The UK is on track to have one million women working in core science, technology, engineering and mathematics (STEM) roles by 2020.

That is according to new research by WISE, the campaign for gender balance in STEM, which shows there are currently over 900,000 women working in STEM and an estimated 200,000 with relevant qualifications will reach working age within the next two years.

The news was announced at the WISE 2018 Awards, which recognise individuals and organisations actively working to promote STEM to girls and women. Costain, Network Rail, EDF Energy and BAM Nuttall were among some of the winners.

“We need UK employers to do more and follow the great example of our award winners who are leading the way,” said WISE chief executive Helen Wollaston.

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“They have managed to get more women into engineering and technology, removed barriers preventing women moving up through the ranks and seen the benefits of doing so in terms of improved business performance.

“The great news is that there are more women than ever before coming onto the labour market with engineering and technology qualifications. If employers manage to recruit just half of these women, the UK will have achieved a major milestone.”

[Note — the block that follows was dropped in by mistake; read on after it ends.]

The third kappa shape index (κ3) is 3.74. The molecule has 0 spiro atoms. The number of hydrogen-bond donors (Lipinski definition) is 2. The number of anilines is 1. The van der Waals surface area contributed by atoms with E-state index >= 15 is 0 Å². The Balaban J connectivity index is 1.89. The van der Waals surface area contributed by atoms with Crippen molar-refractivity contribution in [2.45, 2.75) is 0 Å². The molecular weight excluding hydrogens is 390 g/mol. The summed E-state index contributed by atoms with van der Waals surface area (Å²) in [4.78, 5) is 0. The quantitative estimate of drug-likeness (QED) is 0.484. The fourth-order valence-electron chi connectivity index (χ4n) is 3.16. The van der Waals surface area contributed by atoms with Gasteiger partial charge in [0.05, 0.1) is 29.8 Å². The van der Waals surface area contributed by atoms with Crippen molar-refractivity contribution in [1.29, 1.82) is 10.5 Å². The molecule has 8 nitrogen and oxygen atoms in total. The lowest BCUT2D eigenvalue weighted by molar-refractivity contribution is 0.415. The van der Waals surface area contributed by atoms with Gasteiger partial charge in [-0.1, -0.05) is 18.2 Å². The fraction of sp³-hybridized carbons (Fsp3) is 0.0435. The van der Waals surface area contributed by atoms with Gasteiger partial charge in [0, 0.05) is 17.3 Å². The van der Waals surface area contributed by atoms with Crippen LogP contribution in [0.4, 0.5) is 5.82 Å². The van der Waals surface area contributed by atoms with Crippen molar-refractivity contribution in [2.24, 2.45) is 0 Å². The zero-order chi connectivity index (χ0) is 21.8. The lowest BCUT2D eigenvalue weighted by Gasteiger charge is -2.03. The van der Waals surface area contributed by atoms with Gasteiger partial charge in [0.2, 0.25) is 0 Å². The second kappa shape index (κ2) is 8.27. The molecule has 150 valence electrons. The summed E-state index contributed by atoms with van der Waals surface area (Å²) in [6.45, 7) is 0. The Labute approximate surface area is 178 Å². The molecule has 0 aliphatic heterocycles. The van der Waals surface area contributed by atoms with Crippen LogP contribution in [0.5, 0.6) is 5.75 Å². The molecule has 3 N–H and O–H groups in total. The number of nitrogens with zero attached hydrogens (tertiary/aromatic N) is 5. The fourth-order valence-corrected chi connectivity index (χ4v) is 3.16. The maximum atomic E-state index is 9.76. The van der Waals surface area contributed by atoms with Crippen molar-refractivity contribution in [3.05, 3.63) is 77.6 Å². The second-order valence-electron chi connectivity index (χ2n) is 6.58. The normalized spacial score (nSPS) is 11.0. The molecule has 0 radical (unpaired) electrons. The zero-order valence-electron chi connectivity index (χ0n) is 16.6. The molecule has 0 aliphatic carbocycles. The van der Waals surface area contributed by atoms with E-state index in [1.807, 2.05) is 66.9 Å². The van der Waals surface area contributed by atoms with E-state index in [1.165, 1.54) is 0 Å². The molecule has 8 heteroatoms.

WISE also hopes to see an increase in the proportion of girls choosing maths, physics, computer science and engineering, as well as making it easier for women who did not study these subjects at school, college or university, to obtain the relevant qualifications later in life.

Wollaston added: “There is a major opportunity for companies in the UK to step up their efforts to ensure they retain the women they already have in STEM roles, as well as opening doors for those who may want to retrain from other roles or return after career breaks.

“Employers can benefit from re-training women who already work for them, many of whom would jump at the opportunity to learn new skills and have a more interesting role with better pay and prospects. This will also help with the gender pay gap.”

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Trudy Norris-Grey, WISE chair and Microsoft general manager, said the step closer to one million women in STEM is “fantastic” but stressed that the tech industry is “not making the progress that is being seen elsewhere” in other industries.

“Faced with a huge growth in demand for technology skills in every sector of the economy, we have to increase the number of women working in tech or face a severe skills shortage,” she added.

“We don’t want women to lose out on future jobs and nor can business afford to lose out on their talents and contribution.”

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